Unlocking my USB 'read only'

I did find, and tried to follow, a previous forum post -

"Can't use my USB. Read-only file system?"

But got lost in the daisy chain of instructions AND that is a locked post so I'm creating a 'new' question here to see if I can get this USB stick UNlocked from Read-only. (short of taking a hammer to it - lol)

I did look at diskdigger.org but that is where the wheels fell off the cart -
I see diskdigger.exe in my download files. but when I try to put this into the terminal - sudo mono diskdigger.exe - it says no such file or directory exists.

Its amazing to me that a 'simple' USB device can become 'read only' but can't as simply be changed back to normal operational mode.

Any hints will be greatly appreciated.

I have stumbled upon this myself.

I was on windows 11 back then, so i installed EaseUS Partition Master. Select the USB drive and format it with the proper file system and then i was good to go.

The issue for me was Balena Etcher, so i won't be using that anymore. This happened 6 times in a row, which is why i figured it was BEtcher ^^

1 Like

Thanks for your feedback freshjeff - but I am so NOT wanting to re-format my USB since then I would lose all the files on it that I want to keep!

I'm pretty sure that the USB stick got messed up by (cuss words) Windows which sadly cripples along with a decent and SIMPLE photo editing program that I use now and then. The problem came when that Windows (7) program would NOT 'eject' the USB stick and probably messed up files when I finally did the 'under achiever release' (pulled it OUT).

But what gives Windows the right to READ ONLY the entire USB stick?? (muttering to self again).

So here I am and slowly grinding teeth in search of path back to usability for files so I CAN back them up and - perhaps?!? - continue using this hunk of storage media . . .

You could copy them to the internal hard drive of your computer, format the USB drive, and move the files back to it when it's fixed

Read-only should still allow to copy files from it to outside


When You can copy the Files like @Sorro suggested, You could use DiskPart in Windows to make the Stick usable again.

I will give that a try Sorro. Fingers crossed it will work! Ponce - I only have Zorin on this computer, the Windows 7 laptop I have is very limited. I tried to use DiskPart on it and could not find the 'unlock' there that was suggested in one of the sites I've looked at.

It isn't directly an unlock. It is more like a complete delete and reset. That is the Reason why I wrote this with ''copy the Files''. You would first copy the Files, then I could give You the steps that You need and then You could pack the Files back to the Stick.

Been slow to get back to this task for a few reasons - want to buy NEW USB sticks and transfer all files to one.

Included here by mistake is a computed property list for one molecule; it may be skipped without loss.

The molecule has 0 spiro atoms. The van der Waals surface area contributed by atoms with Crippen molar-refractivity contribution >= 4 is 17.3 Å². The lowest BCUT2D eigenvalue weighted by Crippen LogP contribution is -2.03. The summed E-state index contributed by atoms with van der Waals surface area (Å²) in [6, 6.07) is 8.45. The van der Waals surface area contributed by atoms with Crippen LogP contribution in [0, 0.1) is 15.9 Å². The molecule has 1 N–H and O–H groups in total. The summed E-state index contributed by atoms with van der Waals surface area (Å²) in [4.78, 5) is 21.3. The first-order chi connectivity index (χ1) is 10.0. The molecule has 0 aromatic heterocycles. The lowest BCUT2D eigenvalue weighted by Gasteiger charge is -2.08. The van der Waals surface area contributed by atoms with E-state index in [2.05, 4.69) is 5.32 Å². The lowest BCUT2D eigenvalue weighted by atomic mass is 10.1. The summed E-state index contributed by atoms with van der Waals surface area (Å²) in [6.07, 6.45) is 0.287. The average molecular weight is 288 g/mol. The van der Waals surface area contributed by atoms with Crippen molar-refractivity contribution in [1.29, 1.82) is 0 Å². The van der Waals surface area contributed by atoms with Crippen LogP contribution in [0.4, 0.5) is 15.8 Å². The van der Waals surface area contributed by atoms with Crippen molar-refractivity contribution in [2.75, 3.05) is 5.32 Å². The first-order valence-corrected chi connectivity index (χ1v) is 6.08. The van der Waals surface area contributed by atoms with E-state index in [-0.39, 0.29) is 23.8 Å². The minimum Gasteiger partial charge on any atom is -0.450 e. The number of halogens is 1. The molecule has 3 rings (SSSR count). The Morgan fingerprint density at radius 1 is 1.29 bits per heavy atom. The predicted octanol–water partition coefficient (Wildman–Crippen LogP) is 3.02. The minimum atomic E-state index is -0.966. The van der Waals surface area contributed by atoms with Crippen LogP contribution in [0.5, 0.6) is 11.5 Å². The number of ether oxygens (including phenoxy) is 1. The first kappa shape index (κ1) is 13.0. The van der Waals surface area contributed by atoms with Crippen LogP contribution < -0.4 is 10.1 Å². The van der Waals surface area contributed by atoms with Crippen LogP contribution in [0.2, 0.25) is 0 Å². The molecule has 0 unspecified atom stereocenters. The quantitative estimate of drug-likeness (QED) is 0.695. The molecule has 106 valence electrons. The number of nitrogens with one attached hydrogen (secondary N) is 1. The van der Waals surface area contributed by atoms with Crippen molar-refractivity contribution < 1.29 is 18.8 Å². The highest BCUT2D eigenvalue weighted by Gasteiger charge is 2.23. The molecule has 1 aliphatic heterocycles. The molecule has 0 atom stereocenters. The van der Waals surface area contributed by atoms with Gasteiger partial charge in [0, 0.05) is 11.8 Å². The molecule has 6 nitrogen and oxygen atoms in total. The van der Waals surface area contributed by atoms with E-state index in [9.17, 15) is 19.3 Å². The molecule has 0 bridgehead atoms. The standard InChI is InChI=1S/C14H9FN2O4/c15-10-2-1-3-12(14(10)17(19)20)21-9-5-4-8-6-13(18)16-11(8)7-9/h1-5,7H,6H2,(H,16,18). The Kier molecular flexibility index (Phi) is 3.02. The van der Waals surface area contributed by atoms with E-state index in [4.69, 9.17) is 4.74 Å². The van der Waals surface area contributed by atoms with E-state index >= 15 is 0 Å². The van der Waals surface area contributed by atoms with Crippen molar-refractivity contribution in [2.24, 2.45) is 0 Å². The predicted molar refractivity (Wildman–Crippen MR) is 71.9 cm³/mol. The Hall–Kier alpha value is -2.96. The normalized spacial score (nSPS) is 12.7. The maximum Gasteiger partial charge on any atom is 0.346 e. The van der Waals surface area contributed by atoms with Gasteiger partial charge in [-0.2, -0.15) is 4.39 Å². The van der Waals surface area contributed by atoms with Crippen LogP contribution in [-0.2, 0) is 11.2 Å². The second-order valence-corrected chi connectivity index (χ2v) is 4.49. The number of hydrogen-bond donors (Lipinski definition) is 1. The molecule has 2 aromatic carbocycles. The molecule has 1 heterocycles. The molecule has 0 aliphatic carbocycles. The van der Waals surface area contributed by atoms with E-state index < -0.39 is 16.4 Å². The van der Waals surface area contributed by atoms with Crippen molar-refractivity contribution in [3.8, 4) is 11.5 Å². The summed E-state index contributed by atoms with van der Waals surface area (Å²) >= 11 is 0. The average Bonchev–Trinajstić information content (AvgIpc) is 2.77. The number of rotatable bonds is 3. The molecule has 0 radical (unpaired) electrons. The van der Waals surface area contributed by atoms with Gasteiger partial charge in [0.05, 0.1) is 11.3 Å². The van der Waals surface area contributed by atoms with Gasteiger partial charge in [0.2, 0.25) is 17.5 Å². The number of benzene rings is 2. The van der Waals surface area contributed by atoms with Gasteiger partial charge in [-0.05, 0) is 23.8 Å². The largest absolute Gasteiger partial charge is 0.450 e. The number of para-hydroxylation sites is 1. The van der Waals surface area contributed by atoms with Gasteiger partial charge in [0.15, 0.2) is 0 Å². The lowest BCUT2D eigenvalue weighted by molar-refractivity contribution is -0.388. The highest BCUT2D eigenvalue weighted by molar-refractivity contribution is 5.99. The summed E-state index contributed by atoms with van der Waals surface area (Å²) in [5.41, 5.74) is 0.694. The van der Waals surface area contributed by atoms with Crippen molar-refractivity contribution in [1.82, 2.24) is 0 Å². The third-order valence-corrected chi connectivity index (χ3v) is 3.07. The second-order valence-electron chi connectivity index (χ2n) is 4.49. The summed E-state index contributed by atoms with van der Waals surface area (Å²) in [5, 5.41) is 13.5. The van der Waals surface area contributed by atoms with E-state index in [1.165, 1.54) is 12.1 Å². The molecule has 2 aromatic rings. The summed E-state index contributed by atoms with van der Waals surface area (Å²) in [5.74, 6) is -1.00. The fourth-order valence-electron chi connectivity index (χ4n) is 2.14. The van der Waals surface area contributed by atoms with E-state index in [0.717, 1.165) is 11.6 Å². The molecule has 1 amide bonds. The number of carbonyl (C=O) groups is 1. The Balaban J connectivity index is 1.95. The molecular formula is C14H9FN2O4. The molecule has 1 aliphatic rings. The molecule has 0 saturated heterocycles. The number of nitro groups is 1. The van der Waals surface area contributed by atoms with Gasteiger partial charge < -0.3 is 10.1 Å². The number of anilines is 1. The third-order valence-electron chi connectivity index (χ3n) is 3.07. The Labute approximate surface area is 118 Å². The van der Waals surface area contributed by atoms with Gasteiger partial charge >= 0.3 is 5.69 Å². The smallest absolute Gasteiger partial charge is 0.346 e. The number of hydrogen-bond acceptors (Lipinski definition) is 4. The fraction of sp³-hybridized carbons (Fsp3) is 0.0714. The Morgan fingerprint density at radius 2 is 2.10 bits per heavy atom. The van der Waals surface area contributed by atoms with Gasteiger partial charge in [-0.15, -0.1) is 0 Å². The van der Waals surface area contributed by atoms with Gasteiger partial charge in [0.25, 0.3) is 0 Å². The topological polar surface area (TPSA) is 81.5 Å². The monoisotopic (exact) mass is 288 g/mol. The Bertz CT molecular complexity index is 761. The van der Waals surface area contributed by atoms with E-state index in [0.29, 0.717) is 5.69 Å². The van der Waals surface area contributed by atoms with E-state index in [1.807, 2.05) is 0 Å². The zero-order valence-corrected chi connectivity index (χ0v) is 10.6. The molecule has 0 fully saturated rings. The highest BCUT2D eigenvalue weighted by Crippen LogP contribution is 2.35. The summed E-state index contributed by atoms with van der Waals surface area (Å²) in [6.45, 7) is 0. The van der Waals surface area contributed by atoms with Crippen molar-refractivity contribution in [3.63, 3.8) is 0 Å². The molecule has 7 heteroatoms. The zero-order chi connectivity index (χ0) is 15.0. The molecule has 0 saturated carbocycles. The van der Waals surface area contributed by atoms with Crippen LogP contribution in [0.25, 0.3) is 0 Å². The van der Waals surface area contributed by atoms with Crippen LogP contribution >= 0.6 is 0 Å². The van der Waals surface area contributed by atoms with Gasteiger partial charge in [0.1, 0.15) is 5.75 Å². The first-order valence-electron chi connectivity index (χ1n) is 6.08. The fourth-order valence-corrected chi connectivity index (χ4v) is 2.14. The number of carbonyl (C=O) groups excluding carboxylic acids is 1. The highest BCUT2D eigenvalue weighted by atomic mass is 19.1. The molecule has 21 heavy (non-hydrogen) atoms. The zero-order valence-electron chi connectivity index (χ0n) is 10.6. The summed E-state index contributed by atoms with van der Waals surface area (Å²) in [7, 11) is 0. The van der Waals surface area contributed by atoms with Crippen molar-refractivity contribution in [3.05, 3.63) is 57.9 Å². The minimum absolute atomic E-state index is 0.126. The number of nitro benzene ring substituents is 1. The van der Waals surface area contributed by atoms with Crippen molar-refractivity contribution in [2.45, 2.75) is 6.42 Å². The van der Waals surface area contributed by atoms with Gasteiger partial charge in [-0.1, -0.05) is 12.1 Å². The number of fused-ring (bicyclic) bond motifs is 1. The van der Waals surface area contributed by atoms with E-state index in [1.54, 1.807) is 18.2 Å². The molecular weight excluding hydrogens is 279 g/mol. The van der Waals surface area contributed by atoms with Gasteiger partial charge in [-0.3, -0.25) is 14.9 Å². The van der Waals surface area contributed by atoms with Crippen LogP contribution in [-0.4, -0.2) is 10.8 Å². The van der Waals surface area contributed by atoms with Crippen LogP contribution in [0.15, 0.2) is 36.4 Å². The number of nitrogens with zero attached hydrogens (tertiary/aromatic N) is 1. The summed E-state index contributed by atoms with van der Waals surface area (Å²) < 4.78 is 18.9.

At first I would not even copy /transfer a file off of the (bad) stick. I then changed the Properties (Share) to 'all' and was able to move a file to my Desktop. I could then attach that (photo) file to an email and it sent fine. However I still could NOT 'save' that attachment. So I am a bit hesitant to do all my (photo) files until I can return my ability to do with those as I want. Grrr computers deciding for me :stuck_out_tongue_winking_eye:

Could there be a hang up regarding what file system type is used on the USB stick? If I reformat the previous (old) stick, which choice is best?

From linux, any device manager would do (gparted, kde partition manager, gnome disks...): you open it, select the usb drive and it should say the filesystem used

For example, this is how my usb drive looks with the kde partition manager, where the usb drive uses the ntfs filesystem:

Windows's own disk manager can do the same if I remember correctly

If you only plan to use the usb drive on linux systems, I found ext4 to be quite fast. HOWEVER, if you plan to use the usb drive on both, windows and linux, ntfs should be fine, as windows can't read ext4. I'm unfamiliar with other filesystems, but those two work well, so that's what I recommend: ext4 if it's only for linux, ntfs if you want to keep compatibility with windows

1 Like

If You want to have it open and Your Stick isn't bigger than 32GB the FAT32 Fomat wouldn't be a bad Choice I think.

For that format, it also matters the size of the files saved. Also, the limit isn't 32 GB. FAT32 supports up to 2 TB in partition size, but individual files cannot be larger than 4 GB. So it mostly depends on what is the use case. For documents, images, and moderate-sized videos, it is a good option. For bigger movies, games or anything that takes more than 4 GB as an individual file, it won't work.

1 Like

Isn't this only with this ... how is it called ... FAT32+ Extension?

I don't have big enough drive that I'm willing to format to test, but, after searching around a bit more, some websites say that the limit is 2 TB, while others say, as you said, 32 GB... while referring at FAT32 as FAT32 without mentioning any extension. So there seems to be a bit of confusion between website writers here...

All I can confirm for sure is the 4 GB file size limit, as I myself got that error half-way through moving a 7 GB iso to a 8 GB usb with fat32, but not with ntfs

1 Like

Yes, me too. I had that in the Past when I were moving a big File on a FAT32 Stick.